Dr Ryan Stone (Sandra Bullock) is a brilliant medical engineer on her first shuttle mission, with veteran astronaut Matt Kowalsky (George Clooney). But on a seemingly routine spacewalk, disaster strikes. The shuttle is destroyed, leaving Stone and Kowalsky completely alone, tethered to nothing but each other and spiraling out into the blackness.
The deafening silence tells them they have lost any link to Earth and any chance for rescue. As fear turns to panic, every gulp of air eats away at what little oxygen is left. But the only way home may be to go further out into the terrifying expanse of space.
Did you know?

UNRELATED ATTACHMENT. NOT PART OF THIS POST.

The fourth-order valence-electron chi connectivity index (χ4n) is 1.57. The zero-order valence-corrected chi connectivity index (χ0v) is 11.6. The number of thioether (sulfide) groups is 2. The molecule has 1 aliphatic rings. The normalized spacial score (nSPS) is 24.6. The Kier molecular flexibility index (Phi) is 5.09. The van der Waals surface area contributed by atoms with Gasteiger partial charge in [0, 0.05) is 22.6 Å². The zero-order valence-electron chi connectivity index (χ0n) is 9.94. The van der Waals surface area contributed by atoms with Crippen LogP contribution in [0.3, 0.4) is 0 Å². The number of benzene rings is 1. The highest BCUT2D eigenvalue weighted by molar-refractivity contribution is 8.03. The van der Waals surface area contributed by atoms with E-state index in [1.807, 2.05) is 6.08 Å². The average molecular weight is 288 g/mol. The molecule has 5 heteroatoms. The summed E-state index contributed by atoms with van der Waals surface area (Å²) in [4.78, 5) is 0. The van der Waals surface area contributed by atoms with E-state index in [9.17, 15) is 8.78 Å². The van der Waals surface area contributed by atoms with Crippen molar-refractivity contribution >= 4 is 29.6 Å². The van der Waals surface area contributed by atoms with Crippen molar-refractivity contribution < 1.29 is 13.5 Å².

Alfonso Cuarón, cinematographer Emmanuel Lubezki, and visual effects supervisor Tim Webber decided that they couldn't make Gravity as they wanted to by simply using traditional methods. So for the spacewalk scenes, says Webber, "We decided to shoot (the actors') faces and create everything else digitally. Which was quite a difficult decision." To do that, Lubezki reasoned, he would need to light the faces to match the all-digital environment they'd be put into. Whether the characters were floating gently, changing direction or tumbling in space, the facial light would have to be a perfect match for the Earth, sun and stars in the background. "That can break easily," explains Lubezki, "if the light is not moving at the speed that it has to move, if the position of the light is not right, if the contrast or density on the faces is wrong, et cetera." Lubezki suggested folding an LED screen into a box, putting the actor inside, and using the light from the screen to light the actor. That way, instead of moving either Bullock or Clooney in the middle of static lights, the projected image could move while they stayed still and safe. This "light box" became the key to the spacewalk scenes. But it was only a nine-foot cube, just big enough for one actor, not an actor and a camera crew. Read More